Throughout her four-decade literary career, the Guadeloupean writer has explored a global vision of the Black diaspora, and placed Caribbean life at the center.
Maryse Condé’s long life and career — at 86, the Guadeloupean writer has published more than 20 books — has been shaped by some of the world’s biggest political and cultural upheavals.
And she, in turn, has played a role in interpreting those shifts. With roots in Guadeloupe, but encompassing the years she spent in Africa, Europe and North America, her work has explored the many threads of the Black diaspora — always keeping the Caribbean at the center.
In the past few years, Condé has been showered with honors and accolades across the globe. And even if she plays it down — “My children and grandchildren must be proud, but I don’t think about it much,” she says — it’s prompted her to reflect on her dizzying journey and extraordinary life.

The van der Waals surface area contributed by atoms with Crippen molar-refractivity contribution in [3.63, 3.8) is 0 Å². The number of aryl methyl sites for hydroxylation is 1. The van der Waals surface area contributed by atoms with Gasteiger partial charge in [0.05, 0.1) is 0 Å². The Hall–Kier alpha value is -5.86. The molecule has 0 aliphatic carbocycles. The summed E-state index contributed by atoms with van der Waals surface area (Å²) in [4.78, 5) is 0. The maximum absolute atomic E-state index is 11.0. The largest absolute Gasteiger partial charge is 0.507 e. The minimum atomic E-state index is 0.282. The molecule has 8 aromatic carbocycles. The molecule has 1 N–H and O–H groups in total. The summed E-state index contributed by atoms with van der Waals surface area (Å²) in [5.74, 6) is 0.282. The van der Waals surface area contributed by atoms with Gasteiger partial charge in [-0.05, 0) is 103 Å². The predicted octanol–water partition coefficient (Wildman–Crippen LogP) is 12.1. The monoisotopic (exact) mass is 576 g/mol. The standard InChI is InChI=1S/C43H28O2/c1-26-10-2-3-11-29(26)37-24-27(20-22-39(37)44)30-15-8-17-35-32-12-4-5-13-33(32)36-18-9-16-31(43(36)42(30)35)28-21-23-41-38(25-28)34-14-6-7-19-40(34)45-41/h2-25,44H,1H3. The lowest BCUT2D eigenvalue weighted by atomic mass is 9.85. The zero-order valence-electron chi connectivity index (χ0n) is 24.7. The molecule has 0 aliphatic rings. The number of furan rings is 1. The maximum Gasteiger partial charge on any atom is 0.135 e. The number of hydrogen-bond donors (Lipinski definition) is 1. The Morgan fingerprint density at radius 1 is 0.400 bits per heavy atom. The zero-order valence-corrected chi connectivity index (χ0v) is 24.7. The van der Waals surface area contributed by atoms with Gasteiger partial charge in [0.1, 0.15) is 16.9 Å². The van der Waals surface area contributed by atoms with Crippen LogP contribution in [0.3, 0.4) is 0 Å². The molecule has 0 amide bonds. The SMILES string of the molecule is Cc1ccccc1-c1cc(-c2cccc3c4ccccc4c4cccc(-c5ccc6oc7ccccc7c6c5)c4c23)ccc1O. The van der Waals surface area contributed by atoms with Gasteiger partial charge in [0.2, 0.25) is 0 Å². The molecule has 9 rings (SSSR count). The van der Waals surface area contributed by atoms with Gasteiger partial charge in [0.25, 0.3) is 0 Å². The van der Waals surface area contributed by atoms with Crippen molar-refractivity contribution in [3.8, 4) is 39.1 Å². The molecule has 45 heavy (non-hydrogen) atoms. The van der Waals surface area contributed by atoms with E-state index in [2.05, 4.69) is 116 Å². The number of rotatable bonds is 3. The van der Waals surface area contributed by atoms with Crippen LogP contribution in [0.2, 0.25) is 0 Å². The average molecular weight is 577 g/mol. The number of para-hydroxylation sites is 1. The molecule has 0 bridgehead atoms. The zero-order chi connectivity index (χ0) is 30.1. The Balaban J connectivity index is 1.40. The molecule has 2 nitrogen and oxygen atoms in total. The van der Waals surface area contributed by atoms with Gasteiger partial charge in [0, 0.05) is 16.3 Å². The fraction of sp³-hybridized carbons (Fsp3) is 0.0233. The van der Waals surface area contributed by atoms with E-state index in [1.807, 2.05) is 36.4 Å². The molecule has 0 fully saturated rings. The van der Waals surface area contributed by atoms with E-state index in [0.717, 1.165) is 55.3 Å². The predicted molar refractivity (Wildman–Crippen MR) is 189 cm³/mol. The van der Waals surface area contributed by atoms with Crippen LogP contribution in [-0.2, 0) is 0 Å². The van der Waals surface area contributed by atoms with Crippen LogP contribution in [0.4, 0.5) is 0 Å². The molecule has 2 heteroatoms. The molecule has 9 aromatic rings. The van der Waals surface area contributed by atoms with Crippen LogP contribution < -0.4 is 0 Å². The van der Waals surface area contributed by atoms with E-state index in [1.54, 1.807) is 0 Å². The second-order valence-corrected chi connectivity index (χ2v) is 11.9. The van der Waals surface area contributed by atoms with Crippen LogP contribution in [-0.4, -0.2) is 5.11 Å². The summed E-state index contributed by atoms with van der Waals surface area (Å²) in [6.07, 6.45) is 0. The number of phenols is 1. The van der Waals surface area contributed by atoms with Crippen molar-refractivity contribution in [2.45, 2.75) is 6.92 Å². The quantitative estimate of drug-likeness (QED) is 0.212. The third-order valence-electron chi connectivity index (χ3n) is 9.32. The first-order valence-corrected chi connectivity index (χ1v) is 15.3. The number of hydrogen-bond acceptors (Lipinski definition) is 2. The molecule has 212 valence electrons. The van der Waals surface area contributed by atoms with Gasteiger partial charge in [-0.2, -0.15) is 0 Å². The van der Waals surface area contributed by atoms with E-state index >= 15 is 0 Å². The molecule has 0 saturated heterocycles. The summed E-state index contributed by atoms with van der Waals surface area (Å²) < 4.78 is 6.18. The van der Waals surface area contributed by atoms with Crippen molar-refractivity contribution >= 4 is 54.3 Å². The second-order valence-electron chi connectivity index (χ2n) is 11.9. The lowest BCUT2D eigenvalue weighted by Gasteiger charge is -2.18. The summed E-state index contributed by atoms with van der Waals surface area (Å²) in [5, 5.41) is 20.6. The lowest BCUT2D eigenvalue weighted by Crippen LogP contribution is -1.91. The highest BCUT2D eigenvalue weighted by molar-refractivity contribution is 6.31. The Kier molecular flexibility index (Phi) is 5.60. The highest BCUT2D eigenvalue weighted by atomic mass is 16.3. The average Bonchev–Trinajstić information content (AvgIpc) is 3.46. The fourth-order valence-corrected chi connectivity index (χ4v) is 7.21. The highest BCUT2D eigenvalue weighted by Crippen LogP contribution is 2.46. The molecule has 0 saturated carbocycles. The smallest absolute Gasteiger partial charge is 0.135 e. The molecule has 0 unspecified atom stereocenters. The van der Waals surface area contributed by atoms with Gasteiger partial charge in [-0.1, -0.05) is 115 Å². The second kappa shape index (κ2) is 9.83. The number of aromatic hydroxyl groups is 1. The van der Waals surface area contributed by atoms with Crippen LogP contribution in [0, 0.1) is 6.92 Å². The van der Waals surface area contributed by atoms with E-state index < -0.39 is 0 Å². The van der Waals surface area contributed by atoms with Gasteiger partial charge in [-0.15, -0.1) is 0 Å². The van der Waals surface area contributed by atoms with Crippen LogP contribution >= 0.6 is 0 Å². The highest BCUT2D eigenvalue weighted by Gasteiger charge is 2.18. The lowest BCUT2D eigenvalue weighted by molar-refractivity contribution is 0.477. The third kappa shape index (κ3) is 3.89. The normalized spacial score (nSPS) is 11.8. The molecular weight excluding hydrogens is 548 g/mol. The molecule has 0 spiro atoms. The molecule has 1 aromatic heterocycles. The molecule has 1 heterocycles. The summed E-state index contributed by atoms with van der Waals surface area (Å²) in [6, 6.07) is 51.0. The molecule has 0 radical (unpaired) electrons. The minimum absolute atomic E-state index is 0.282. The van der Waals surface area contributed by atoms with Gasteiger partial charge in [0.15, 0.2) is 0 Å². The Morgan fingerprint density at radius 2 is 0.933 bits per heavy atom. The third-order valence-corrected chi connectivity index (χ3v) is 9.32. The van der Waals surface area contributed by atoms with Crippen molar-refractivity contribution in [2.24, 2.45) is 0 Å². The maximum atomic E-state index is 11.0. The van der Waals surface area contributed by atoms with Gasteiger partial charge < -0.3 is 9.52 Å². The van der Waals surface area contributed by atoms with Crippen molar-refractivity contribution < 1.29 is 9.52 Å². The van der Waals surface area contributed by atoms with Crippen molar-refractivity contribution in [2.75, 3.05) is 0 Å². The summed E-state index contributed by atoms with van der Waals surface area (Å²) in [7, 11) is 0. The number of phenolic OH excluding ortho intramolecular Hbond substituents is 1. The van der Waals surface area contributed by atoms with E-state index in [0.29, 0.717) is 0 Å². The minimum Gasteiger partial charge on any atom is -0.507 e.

“The world changes and the writer changes with it,” Condé recalled by email from her home in Provence, France. “It’s not a question of age, but rather sensitivity to change and the desire to write about it.”